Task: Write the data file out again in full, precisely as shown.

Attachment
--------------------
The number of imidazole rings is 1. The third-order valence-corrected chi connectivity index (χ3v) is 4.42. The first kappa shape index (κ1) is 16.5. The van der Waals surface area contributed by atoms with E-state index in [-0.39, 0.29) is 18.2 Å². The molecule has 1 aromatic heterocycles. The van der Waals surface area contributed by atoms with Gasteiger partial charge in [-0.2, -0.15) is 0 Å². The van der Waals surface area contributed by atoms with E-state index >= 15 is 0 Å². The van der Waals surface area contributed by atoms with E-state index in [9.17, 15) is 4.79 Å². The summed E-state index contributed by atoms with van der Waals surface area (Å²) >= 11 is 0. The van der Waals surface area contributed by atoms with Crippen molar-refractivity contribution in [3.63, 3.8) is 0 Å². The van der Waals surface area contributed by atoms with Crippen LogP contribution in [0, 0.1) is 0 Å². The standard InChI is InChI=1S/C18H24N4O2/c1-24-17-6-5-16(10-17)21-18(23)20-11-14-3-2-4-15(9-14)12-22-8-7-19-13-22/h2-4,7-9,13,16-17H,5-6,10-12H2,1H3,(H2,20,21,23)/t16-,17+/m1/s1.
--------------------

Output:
The number of imidazole rings is 1. The third-order valence-corrected chi connectivity index (χ3v) is 4.42. The first kappa shape index (κ1) is 16.5. The van der Waals surface area contributed by atoms with E-state index in [-0.39, 0.29) is 18.2 Å². The molecule has 1 aromatic heterocycles. The van der Waals surface area contributed by atoms with Gasteiger partial charge in [-0.2, -0.15) is 0 Å². The van der Waals surface area contributed by atoms with E-state index >= 15 is 0 Å². The van der Waals surface area contributed by atoms with E-state index in [9.17, 15) is 4.79 Å². The summed E-state index contributed by atoms with van der Waals surface area (Å²) >= 11 is 0. The van der Waals surface area contributed by atoms with Crippen molar-refractivity contribution in [3.63, 3.8) is 0 Å². The van der Waals surface area contributed by atoms with Crippen LogP contribution in [0, 0.1) is 0 Å². The standard InChI is InChI=1S/C18H24N4O2/c1-24-17-6-5-16(10-17)21-18(23)20-11-14-3-2-4-15(9-14)12-22-8-7-19-13-22/h2-4,7-9,13,16-17H,5-6,10-12H2,1H3,(H2,20,21,23)/t16-,17+/m1/s1.